Note: If unavailable at your local health food store, you can order tempeh starter online from a place like GEM Cultures.
Monday, December 07, 2009
I've been too busy over the past couple of weeks to keep up with the sort of posting I'd ordinarily like to be doing. That being said, expect a nice lengthy abolitionist's review of on-again, off-again vegetarian Jonathan Safran Foer's now famous animal welfare tome Eating Animals sometime over the next week and a half. Fellow-abolitionists, on the other hand, have been keeping busy and I figured that I'd take the opportunity to spotlight what a few have been up to:
Just a short while after Bucknell University's Gary Steiner ended up on the receiving of criticism from meat lovers and animal welfarists alike for his op-ed piece on veganism in the New York Times ("Animal, Vegetable, Miserable", Nov. 21), Prof. Gary L. Francione invited him to participate in his Aboltionist Approach Commentary podcast. In it, they discuss Steiner's guest editorial and the reactions to it, as well as discuss the abysmal failure of welfare reform in general. Dan Cudahy recently posted on his Unpopular Vegan Essays blog in response to welfarist Erik Marcus' short attack of the Steiner piece.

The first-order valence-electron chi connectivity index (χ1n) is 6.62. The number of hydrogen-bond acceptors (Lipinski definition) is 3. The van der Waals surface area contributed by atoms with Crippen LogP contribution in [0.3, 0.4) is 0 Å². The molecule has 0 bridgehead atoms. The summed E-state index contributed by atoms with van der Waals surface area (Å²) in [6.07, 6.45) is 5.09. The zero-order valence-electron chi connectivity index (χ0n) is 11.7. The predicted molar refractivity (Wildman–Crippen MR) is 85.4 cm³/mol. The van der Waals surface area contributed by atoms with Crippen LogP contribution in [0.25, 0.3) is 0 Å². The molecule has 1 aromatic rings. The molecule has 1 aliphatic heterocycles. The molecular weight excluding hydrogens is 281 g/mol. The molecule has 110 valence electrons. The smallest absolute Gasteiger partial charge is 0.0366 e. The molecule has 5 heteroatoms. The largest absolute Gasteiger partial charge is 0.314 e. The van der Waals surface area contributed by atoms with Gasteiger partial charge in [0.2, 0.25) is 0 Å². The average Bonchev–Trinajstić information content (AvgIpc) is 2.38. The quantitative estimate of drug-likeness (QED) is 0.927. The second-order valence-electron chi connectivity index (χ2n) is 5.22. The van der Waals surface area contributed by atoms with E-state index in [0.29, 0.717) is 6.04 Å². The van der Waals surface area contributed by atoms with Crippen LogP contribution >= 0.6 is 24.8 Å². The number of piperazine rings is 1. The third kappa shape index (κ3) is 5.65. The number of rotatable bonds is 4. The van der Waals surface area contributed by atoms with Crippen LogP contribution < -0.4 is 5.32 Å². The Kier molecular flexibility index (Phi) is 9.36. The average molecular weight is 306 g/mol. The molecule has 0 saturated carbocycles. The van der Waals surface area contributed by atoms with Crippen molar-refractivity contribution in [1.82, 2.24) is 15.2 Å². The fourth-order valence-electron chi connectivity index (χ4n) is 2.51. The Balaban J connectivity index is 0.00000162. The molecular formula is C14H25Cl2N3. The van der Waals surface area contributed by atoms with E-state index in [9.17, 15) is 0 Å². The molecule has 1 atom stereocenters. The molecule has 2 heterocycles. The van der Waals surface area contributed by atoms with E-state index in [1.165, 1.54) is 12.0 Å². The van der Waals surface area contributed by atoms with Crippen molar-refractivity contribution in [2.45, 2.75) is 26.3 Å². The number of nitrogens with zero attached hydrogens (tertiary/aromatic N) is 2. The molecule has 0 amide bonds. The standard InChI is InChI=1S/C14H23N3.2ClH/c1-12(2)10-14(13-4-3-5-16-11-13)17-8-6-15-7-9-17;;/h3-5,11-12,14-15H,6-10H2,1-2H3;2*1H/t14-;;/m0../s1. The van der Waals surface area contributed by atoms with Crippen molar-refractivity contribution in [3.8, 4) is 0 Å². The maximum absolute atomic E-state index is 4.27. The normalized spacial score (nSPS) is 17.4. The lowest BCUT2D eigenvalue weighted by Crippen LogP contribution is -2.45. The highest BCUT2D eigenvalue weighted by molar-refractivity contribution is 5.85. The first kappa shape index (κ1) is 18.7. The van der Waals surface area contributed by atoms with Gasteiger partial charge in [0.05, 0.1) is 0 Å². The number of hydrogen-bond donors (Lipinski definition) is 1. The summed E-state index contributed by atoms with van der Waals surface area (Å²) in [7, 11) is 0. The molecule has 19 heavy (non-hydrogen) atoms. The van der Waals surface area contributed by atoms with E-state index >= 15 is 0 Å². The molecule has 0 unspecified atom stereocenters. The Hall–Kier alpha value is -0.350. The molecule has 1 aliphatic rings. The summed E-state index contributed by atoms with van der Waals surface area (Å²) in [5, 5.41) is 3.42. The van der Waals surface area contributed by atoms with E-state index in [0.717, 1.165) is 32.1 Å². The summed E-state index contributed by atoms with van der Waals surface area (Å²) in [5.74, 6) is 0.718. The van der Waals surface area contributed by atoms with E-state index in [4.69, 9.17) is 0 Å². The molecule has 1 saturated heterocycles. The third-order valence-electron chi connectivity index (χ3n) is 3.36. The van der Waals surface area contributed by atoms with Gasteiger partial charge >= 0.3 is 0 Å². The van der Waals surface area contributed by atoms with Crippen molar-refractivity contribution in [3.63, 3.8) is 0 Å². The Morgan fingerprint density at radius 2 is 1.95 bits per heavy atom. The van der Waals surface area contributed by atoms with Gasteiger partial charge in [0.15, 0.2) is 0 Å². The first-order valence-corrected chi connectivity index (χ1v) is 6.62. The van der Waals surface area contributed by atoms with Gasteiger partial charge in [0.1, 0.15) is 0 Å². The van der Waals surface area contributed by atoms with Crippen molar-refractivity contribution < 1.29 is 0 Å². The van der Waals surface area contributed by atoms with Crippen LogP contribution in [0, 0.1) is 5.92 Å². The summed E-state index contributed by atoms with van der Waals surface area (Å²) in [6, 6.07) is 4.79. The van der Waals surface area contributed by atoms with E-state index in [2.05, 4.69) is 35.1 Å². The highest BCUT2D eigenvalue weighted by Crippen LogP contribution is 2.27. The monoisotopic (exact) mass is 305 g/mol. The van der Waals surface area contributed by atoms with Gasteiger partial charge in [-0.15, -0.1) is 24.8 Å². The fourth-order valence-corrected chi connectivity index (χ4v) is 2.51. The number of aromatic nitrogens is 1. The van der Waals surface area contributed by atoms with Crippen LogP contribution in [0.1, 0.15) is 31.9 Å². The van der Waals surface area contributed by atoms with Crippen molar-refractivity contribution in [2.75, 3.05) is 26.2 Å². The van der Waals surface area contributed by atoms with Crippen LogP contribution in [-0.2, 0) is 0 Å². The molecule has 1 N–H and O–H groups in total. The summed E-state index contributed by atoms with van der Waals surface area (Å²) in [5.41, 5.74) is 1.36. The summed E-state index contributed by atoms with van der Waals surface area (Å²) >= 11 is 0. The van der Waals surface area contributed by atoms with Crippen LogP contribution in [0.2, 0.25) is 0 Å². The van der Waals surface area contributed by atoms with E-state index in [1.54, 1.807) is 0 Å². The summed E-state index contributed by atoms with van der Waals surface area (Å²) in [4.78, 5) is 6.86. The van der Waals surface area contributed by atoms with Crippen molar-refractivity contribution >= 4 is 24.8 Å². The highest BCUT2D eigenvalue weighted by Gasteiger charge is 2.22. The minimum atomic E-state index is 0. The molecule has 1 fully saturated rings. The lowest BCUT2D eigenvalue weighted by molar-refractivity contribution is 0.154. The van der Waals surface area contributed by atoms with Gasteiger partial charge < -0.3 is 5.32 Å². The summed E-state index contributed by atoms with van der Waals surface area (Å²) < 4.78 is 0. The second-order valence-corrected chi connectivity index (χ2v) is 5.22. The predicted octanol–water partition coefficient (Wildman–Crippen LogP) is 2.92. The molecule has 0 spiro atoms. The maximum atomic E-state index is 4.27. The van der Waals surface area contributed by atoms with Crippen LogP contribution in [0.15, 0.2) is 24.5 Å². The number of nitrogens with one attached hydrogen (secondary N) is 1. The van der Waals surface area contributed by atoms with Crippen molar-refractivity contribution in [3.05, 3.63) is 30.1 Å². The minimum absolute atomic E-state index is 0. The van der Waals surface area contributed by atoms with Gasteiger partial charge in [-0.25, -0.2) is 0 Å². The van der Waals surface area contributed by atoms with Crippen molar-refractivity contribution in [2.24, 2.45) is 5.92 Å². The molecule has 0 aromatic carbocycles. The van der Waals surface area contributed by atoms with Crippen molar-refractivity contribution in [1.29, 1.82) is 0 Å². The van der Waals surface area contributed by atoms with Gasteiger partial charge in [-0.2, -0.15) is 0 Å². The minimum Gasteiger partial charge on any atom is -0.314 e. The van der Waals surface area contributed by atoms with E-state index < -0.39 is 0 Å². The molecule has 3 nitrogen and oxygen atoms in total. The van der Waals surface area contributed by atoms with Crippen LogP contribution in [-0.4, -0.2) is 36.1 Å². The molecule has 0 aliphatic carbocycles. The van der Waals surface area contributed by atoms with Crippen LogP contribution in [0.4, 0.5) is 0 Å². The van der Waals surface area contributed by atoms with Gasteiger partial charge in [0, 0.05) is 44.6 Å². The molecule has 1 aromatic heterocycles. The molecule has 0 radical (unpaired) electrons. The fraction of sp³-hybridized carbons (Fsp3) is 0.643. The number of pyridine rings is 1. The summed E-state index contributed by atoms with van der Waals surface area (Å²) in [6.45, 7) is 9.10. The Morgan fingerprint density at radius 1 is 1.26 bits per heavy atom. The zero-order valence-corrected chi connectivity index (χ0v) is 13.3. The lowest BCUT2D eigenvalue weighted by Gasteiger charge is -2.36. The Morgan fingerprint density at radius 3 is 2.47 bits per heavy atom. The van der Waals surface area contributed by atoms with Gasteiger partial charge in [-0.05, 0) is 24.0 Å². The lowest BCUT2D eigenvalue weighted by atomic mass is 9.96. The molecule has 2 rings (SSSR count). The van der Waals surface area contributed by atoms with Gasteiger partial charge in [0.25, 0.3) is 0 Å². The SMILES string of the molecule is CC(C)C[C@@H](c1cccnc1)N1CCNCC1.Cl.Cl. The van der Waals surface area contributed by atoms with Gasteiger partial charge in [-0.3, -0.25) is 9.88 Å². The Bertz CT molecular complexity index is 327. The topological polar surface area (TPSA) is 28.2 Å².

Adam Kochanowicz of The Vegan News also recently finished tweaking and uploading all seven parts of his recent interview with Prof. Francione at Rutgers University. You can watch the entire thing here at the Vegan FM website.
The word on Twitter from Bob Torres (aka @veganfreak) is that the updated version of Vegan Freak: Being Vegan in a Non-Vegan World (co-written by Bob and his wife Jenna Torres) has finally left the printers and is on its way to stores at this very moment. You can also order it here (it is apparently shipping out on December 15).
Saturday, December 05, 2009
Here's a favourite video of mine from YouTube covering some of the things that well-meaning friends and acquaintances may say without thinking to you if you're vegan. Visit porolita22's channel there for more videos about veganism.